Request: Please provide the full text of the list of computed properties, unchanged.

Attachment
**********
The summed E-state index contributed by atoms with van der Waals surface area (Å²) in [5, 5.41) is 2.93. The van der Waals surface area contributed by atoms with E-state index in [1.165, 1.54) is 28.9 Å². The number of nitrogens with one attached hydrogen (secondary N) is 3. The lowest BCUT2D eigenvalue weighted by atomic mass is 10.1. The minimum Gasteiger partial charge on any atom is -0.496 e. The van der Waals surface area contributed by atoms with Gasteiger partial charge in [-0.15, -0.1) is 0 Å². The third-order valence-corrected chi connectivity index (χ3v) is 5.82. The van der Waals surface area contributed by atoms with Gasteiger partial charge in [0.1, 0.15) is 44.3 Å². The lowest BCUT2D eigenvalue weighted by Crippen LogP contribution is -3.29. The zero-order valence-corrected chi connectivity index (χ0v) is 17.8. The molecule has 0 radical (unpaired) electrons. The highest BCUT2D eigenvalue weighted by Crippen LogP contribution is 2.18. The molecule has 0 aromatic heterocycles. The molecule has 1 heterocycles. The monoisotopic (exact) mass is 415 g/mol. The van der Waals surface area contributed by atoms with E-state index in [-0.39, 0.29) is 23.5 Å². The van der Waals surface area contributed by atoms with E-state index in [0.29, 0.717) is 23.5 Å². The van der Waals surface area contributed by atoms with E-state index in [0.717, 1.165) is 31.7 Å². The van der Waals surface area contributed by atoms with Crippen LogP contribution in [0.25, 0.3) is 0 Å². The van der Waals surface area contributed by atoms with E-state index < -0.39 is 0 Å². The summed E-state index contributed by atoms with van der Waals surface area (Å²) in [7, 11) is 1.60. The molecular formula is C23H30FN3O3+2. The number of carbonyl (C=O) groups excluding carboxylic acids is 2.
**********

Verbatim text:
The summed E-state index contributed by atoms with van der Waals surface area (Å²) in [5, 5.41) is 2.93. The van der Waals surface area contributed by atoms with E-state index in [1.165, 1.54) is 28.9 Å². The number of nitrogens with one attached hydrogen (secondary N) is 3. The lowest BCUT2D eigenvalue weighted by atomic mass is 10.1. The minimum Gasteiger partial charge on any atom is -0.496 e. The van der Waals surface area contributed by atoms with Gasteiger partial charge in [-0.15, -0.1) is 0 Å². The third-order valence-corrected chi connectivity index (χ3v) is 5.82. The van der Waals surface area contributed by atoms with Gasteiger partial charge in [0.1, 0.15) is 44.3 Å². The lowest BCUT2D eigenvalue weighted by Crippen LogP contribution is -3.29. The zero-order valence-corrected chi connectivity index (χ0v) is 17.8. The molecule has 0 radical (unpaired) electrons. The highest BCUT2D eigenvalue weighted by Crippen LogP contribution is 2.18. The molecule has 0 aromatic heterocycles. The molecule has 1 heterocycles. The monoisotopic (exact) mass is 415 g/mol. The van der Waals surface area contributed by atoms with E-state index in [-0.39, 0.29) is 23.5 Å². The van der Waals surface area contributed by atoms with E-state index in [0.29, 0.717) is 23.5 Å². The van der Waals surface area contributed by atoms with E-state index in [0.717, 1.165) is 31.7 Å². The van der Waals surface area contributed by atoms with Crippen LogP contribution in [0.25, 0.3) is 0 Å². The van der Waals surface area contributed by atoms with E-state index < -0.39 is 0 Å². The summed E-state index contributed by atoms with van der Waals surface area (Å²) in [7, 11) is 1.60. The molecular formula is C23H30FN3O3+2. The number of carbonyl (C=O) groups excluding carboxylic acids is 2.